Ask anyone to name a city in the Czech Republic outside of Prague and at a push you might hear maybe Ostrava or Brno. But what most travellers, even the most experienced of European explorers, don’t realise is that there’s a whole region of the country – southern Bohemia – to explore just a couple of hours’ drive south of the capital.
It contains not only some highly invigorating rural activities off the beaten track but one of the most visually impressive old cities you’ve never heard about.
I’ll come to all that later though. My first night in the Czech Republic starts like so many visits to the country in its perennially wonderful capital city, which stands up against the likes of Rome and Vienna, still attracting almost six million visitors annually – five times its resident population.
A segway tour – an increasingly popular way of touring the city centre – is decided upon for my group’s mode of transport. After limbering up in a square we first traverse the bank of the River Vltava, then up to a park overlooking most of central Prague, then straight back down into and around it for a whistlestop tour of its key sights, from the UNESCO-protected castle to quirkier stuff like the unique ‘Fred and Ginger Building’ and Lennon Wall, although that’s sadly been scrubbed clean of its colourful graffiti in the months since.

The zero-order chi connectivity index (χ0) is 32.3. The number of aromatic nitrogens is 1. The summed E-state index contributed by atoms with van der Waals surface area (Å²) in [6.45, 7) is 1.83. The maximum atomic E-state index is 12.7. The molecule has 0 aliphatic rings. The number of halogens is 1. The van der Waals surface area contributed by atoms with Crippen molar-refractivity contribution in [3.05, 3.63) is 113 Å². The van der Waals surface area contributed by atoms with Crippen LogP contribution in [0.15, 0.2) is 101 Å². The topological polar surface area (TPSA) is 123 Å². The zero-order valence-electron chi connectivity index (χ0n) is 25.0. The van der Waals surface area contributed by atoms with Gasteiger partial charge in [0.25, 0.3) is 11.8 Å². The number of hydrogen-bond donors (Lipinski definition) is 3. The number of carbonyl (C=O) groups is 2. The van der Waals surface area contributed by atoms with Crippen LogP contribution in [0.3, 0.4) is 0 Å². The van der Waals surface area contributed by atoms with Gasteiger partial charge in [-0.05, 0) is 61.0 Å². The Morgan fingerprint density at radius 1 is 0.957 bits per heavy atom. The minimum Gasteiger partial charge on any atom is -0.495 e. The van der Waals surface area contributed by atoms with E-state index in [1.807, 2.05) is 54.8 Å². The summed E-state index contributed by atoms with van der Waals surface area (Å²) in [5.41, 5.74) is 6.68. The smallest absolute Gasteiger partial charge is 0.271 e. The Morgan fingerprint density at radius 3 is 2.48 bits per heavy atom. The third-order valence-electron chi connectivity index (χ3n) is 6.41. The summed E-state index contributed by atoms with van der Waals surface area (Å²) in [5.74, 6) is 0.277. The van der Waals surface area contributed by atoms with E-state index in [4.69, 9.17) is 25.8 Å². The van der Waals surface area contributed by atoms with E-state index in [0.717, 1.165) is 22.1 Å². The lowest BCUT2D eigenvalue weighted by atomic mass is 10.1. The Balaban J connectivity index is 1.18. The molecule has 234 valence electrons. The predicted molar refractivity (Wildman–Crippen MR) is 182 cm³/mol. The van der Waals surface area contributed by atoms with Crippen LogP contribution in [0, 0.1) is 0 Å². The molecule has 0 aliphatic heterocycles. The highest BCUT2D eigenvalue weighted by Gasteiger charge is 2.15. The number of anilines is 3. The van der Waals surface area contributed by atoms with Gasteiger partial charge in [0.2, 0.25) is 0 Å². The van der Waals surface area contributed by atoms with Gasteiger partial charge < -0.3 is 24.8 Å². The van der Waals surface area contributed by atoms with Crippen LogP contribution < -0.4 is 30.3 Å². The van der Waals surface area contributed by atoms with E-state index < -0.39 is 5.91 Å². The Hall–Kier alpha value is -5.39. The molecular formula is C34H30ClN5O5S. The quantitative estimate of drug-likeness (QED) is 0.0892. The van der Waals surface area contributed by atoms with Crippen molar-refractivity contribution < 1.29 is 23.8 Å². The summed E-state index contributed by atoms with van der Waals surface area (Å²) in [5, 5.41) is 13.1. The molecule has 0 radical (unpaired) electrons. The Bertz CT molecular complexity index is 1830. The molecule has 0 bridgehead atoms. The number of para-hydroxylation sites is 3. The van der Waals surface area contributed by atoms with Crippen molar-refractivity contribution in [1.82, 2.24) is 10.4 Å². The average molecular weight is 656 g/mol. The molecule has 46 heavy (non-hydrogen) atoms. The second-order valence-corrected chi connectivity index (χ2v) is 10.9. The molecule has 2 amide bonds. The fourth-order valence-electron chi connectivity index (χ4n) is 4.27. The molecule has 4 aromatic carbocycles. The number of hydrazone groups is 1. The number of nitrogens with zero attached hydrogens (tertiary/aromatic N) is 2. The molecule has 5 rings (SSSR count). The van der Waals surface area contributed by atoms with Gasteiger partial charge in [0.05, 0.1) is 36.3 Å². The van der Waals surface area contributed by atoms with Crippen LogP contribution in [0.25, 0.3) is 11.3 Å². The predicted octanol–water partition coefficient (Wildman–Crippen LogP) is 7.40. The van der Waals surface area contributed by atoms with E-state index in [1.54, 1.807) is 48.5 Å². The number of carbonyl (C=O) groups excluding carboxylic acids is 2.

And no visit to Prague is complete without a visit to the famous Charles Bridge, which on a sunny day can feel like you’re sharing with half the country. Its epic statues, river view and performing artists more than make up for the bustle though.
That night we indulge in something else the Czech Republic does very well: beer (officially the world’s biggest beer drinkers). So what better way to spend the evening than in the home of market-leading Staropramen, enjoying a tour of its brewery before sampling several glasses of its wares.